Symptoms to Diagnosis

A man with progressive dysphagia

Author and Disclosure Information



A 71-year-old man was referred to the gastroenterology department for evaluation of 9 months of progressive swallowing difficulties associated with epigastric and chest discomfort.

He was a previous smoker (17 pack-years), with a history of coronary artery disease, hypertension, and cervical spinal stenosis requiring decompressive laminectomy with a postoperative course complicated by episodes of aspiration.


Difficulty swallowing (dysphagia) can be caused by problems in the oropharynx or in the esophagus. Difficulty initiating a swallow can be thought of as oropharyngeal dysphagia, whereas the intermittent sensation of food stuck in the neck or chest is considered esophageal dysphagia.

Focused questioning can help differentiate oropharyngeal symptoms from esophageal symptoms. For example, difficulty clearing secretions or passing the food bolus beyond the mouth or frequent coughing spells while eating is consistent with oropharyngeal dysphagia and suggests a neurologic cause. Our patient, however, presented with a constellation of symptoms more suggestive of esophageal dysphagia.

When eliciting a history of esophageal symptoms, it is crucial to determine the progression of swallowing difficulty, as well as how it directly relates to eating solids or liquids, or both. Difficulty swallowing solid foods that has progressed over time to include liquids would raise concern for an obstruction such as a stricture, ring, or malignancy. On the other hand, abrupt onset of intermittent dysphagia to both solids and liquids would raise concern for a motility disorder of the esophagus. This patient presented with an abrupt onset of intermittent symptoms to both solids and liquids that was associated with substernal chest pain.

Once coronary disease was ruled out by cardiac biomarker testing, electrocardiography, and a pharmacologic stress test, our patient underwent upper endoscopy, which showed a normal esophageal mucosa without masses or obstruction and no evidence of peptic ulcer disease.


When upper endoscopy is negative and cardiac causes and gastroesophageal reflux disease have been ruled out, an esophageal motility disorder should be considered.

1. After obstruction has been ruled out with upper endoscopy, which should be the next step in the investigation of esophageal dysphagia?

  • A 24-hour pH recording
  • Barium esophagography
  • Modified barium swallow
  • Computed tomography of the chest

Barium esophagography is the optimal fluoroscopic study to evaluate the esophageal phase of the swallow. This study requires the patient to swallow a thick barium solution and a 13-mm barium pill under video analysis. It is useful early in the investigation of esophageal dysphagia because it can potentially reveal areas of esophageal luminal narrowing not detected endoscopically, as well as detail the rate of esophageal emptying.1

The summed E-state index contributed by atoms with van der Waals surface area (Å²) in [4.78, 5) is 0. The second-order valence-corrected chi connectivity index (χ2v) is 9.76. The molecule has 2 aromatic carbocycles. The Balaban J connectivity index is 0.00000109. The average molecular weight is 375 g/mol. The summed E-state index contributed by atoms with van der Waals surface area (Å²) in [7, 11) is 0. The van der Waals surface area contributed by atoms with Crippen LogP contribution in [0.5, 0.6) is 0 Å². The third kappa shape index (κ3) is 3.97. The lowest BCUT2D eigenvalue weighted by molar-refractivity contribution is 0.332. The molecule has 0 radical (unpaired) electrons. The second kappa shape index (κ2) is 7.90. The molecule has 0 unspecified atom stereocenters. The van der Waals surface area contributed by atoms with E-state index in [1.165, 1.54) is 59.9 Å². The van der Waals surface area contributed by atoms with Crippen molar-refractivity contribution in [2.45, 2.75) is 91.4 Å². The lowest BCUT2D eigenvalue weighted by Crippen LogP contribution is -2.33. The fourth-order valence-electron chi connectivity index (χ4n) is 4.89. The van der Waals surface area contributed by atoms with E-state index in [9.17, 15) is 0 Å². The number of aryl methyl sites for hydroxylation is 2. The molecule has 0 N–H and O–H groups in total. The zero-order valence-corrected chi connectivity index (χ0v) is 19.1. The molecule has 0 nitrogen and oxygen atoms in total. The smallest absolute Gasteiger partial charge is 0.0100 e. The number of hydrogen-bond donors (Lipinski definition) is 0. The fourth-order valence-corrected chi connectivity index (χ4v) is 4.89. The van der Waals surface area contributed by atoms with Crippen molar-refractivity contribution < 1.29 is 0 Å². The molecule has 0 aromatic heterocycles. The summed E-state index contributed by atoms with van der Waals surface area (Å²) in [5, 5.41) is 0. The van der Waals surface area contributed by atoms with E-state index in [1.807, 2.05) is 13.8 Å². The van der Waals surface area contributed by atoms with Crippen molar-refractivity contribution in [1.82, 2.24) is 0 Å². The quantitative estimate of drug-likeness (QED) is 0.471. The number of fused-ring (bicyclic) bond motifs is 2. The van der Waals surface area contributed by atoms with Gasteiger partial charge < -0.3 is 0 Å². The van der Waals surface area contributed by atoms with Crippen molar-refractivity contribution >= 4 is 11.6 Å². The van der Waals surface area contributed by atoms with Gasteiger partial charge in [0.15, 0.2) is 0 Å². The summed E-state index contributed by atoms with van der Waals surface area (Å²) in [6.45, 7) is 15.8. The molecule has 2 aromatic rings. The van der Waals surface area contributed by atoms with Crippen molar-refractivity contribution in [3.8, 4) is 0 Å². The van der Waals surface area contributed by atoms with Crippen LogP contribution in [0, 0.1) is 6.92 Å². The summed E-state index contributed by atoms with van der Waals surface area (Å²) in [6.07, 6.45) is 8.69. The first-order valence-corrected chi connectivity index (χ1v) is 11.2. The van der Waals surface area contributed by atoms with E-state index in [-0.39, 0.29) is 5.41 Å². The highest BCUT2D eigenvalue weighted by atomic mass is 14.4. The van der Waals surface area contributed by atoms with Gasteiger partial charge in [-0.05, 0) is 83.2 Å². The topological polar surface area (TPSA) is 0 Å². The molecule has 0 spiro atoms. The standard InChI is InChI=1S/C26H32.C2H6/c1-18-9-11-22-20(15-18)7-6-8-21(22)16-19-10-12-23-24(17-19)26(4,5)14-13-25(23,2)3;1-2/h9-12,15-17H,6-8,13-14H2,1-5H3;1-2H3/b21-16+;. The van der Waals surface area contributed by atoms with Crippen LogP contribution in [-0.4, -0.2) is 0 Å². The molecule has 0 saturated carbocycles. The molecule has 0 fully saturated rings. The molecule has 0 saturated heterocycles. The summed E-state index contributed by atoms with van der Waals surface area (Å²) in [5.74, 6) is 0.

The modified barium swallow, which is performed with the assistance of a speech pathologist, is similar but only shows the oropharynx as far as the cervical esophagus. Therefore, it would be the best fluoroscopic test to assess patients with possible aspiration or oropharyngeal dysphagia, whereas barium esophagography would be the test of choice in evaluating esophageal dysmotility or mechanical obstruction.

pH testing may be helpful in diagnosing gastroesophageal reflux disease but is less helpful in the evaluation of dysphagia.

Computed tomography of the chest may be useful to evaluate for extrinsic compression of the esophagus, but it is not the best next step in the evaluation of dysphagia.

Barium esophagography showed tertiary contractions in the distal esophagu

Figure 1. Barium esophagography showed tertiary contractions (arrows) in the distal esophagus.

Our patient underwent barium esophagography, which revealed tertiary contractions in the mid and distal esophagus with slight narrowing of the lower cervical esophagus (Figure 1). (Primary contractions are elicited when initiating a swallow that propels the food bolus through the esophagus, while secondary contractions follow in response to esophageal distention to move all remaining esophageal contents from the thoracic esophagus. Tertiary contractions are abnormal, nonpropulsive, spontaneous contractions of the esophageal body that are initiated without swallowing.2)


Histologic study of biopsies of the mid and distal esophagus from our patient’s upper endoscopy revealed 5 eosinophils per high-power field.

2. Does this patient meet the criteria for the diagnosis of eosinophilic esophagitis?

  • Yes
  • No

No. Having eosinophils in the esophagus is not enough to diagnose eosinophilic esophagitis, as eosinophils are also common in patients with gastroesophageal reflux disease.

Eosinophilic esophagitis is defined as a chronic immune-mediated esophageal disease with histologically eosinophil-predominant inflammation (with more than 15 eosinophils per high-power field). The diagnosis is additionally based on symptoms and endoscopic appearance.3 When investigating possible eosinophilic esophagitis, it is recommended that 2 to 4 samples be obtained from at least 2 different locations in the esophagus (eg, proximal and distal), because the inflammatory changes can be patchy.


Next Article:

Fighting the reflux reflex

Related Articles